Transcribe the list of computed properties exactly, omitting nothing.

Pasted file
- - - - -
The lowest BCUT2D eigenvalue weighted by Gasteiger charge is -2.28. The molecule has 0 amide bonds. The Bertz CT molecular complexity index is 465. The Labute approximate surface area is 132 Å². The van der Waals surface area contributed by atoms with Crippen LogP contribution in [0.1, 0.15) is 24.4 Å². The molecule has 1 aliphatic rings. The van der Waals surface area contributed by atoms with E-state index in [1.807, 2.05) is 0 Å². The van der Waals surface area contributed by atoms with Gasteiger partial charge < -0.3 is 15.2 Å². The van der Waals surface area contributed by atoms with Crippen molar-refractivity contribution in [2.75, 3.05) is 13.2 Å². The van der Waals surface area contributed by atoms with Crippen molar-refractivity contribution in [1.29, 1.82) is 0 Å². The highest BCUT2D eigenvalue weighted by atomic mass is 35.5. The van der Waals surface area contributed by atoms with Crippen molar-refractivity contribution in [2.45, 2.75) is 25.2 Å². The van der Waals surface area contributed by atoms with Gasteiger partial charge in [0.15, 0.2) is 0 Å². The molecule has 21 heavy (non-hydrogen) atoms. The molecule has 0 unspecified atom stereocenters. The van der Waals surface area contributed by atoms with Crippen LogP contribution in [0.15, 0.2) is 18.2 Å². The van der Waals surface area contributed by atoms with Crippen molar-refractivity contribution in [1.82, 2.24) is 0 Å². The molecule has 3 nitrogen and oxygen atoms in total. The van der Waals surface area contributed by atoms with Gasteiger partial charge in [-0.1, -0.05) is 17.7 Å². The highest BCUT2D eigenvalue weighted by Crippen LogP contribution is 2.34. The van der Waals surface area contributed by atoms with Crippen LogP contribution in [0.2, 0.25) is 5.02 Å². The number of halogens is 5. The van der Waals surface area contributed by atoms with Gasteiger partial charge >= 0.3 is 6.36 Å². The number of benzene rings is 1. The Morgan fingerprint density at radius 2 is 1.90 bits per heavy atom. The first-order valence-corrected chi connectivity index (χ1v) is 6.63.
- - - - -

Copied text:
The lowest BCUT2D eigenvalue weighted by Gasteiger charge is -2.28. The molecule has 0 amide bonds. The Bertz CT molecular complexity index is 465. The Labute approximate surface area is 132 Å². The van der Waals surface area contributed by atoms with Crippen LogP contribution in [0.1, 0.15) is 24.4 Å². The molecule has 1 aliphatic rings. The van der Waals surface area contributed by atoms with E-state index in [1.807, 2.05) is 0 Å². The van der Waals surface area contributed by atoms with Gasteiger partial charge < -0.3 is 15.2 Å². The van der Waals surface area contributed by atoms with Crippen molar-refractivity contribution in [2.75, 3.05) is 13.2 Å². The van der Waals surface area contributed by atoms with Crippen molar-refractivity contribution in [1.29, 1.82) is 0 Å². The highest BCUT2D eigenvalue weighted by atomic mass is 35.5. The van der Waals surface area contributed by atoms with Crippen molar-refractivity contribution in [2.45, 2.75) is 25.2 Å². The van der Waals surface area contributed by atoms with Gasteiger partial charge in [0.15, 0.2) is 0 Å². The molecule has 21 heavy (non-hydrogen) atoms. The molecule has 0 unspecified atom stereocenters. The van der Waals surface area contributed by atoms with Crippen LogP contribution in [0.15, 0.2) is 18.2 Å². The van der Waals surface area contributed by atoms with Crippen molar-refractivity contribution in [1.82, 2.24) is 0 Å². The molecule has 3 nitrogen and oxygen atoms in total. The van der Waals surface area contributed by atoms with Gasteiger partial charge in [-0.1, -0.05) is 17.7 Å². The highest BCUT2D eigenvalue weighted by Crippen LogP contribution is 2.34. The van der Waals surface area contributed by atoms with Crippen LogP contribution in [0.2, 0.25) is 5.02 Å². The number of halogens is 5. The van der Waals surface area contributed by atoms with Gasteiger partial charge >= 0.3 is 6.36 Å². The number of benzene rings is 1. The Morgan fingerprint density at radius 2 is 1.90 bits per heavy atom. The first-order valence-corrected chi connectivity index (χ1v) is 6.63.